It was great to see them in the wild. In our few weeks of travel we’d seen a coyote, sea lions and elk, not bad considering we never went too far off-road.

We drove down to Eureka for dinner. With a population of 26,000, it’s the largest town on the northern coast. From what I’d read I expected it to be a quaint Victorian town, something like Cape May on the coast of New Jersey. It did have some giant and wildly gingerbratic Victorians but strip shops, chain restaurants, and down-and-out looking people filled most of the streets we saw, making it a not very attractive place.

Compared to Oregon, coastal California feels much more populated and developed. However, once night fell and we continued south on 101 from Eureka, it felt like we had the dark and winding road to ourselves. We could see that we were driving through more groves of redwoods. The thick trunks stood out even in the darkness. We could also see rock-catching nets at the base of roadside sheer mountain faces. Bolivia could certainly make use of something like that.

One benefit of traveling at this time of year has been the ability to enjoy many of the places we’ve visited without feeling like we have to share them. We can choose lodging at the last minute because almost everywhere has vacancy. Even at the Redwoods today, we passed very few people on the hiking paths. We walked through the massive forests as though we were the only visitors. It was great to be able to focus on the sound of the trilling birds, the tinkling brooks, and the falling leaves, rather than hearing other humans.

In the evening we made our longest drive of the trip, doing the long haul of 200 plus miles to San Francisco. Hard to believe that we’ve almost made it down the Western coast and that 48 hours from now we’ll be heading toward Mexico

River is handling the traveling quite well. It’s giving Mark and I both more quality time than we have with him at home. His needs are basically eating and sleeping. I’ve learned to let him breastfeed while I walk when I carry him on me and he sleeps in there too. So he’s generally fine with hikes, car rides, visits to restaurants, whatever. At home, his need to eat feels to me like it ties me down, preventing me from going to the library to work or to do the other things I’d like to do. But while traveling, I just feed him as we move. Instead of him tying me down, I’m carrying him along. We might slow down a bit because of him, or change our plans slightly. But because I’m always seeing something new, collecting novel experiences, I’m happy to share them with him. As a result, I enjoy the feeding and care of him more and see it as more of a joy than a burden. As he nears 12 weeks of age, he seems to know us, be interested in us and his surroundings, and react to experiences. While we know he’ll never remember any of these, we enjoy sharing the adventures with him, hope the forest and mountain and sea air will be good for his development, and take lots of pictures to show him someday where he’s been.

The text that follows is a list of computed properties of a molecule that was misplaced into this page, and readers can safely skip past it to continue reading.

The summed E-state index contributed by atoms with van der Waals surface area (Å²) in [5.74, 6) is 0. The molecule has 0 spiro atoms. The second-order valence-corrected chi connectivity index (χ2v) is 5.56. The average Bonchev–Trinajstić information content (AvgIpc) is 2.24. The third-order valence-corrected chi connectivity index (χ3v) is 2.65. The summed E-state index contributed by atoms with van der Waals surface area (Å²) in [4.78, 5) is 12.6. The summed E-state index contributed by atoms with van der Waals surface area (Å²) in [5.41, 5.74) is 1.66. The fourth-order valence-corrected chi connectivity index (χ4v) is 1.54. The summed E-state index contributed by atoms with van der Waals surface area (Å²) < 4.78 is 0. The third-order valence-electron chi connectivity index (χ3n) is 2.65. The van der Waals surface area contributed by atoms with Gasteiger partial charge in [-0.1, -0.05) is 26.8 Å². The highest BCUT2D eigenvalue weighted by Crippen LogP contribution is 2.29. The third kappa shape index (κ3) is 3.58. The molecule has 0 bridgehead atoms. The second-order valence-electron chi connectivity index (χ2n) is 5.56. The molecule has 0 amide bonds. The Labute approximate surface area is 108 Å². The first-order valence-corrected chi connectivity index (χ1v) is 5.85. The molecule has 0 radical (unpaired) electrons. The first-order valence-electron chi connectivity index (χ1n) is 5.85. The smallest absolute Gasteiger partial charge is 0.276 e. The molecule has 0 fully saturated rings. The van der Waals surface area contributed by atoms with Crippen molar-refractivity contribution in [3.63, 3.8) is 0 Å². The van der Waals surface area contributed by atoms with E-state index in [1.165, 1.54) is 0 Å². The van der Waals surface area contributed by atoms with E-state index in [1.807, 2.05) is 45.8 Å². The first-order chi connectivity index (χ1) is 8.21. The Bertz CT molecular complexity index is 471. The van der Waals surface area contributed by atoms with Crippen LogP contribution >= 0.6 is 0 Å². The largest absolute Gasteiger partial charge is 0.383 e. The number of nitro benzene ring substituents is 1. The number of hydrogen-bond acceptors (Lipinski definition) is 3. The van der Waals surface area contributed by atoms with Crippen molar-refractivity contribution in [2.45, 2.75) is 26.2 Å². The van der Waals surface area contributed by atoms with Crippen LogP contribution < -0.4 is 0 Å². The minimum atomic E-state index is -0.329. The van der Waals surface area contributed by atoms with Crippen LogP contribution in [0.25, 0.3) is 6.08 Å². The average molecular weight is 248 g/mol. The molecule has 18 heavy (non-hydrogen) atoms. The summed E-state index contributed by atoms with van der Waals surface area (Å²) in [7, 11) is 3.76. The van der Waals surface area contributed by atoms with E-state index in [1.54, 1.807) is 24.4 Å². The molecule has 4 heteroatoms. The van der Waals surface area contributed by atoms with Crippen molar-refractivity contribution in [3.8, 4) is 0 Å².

1 comment:

M. D. Vaden of Oregon said...

Interesting comment "down and out" people of Eureka. I thought about checking it out. Have not been there yet. Trinidad to the north had a lot of young folk running around, who looked like they had moved north because they could not cope. Sort of a had a look to them like people living in neutral or cruise-control, not really contributing to society.

Like the redwoods - eh ??

I'm going back next month on the 10th for about one week. And my spots? Here:

Grove of Titans and Atlas Grove Redwoods

Very relaxing spots. I get around to a lot of trails, and off-trail too.


M. D. Vaden of Oregon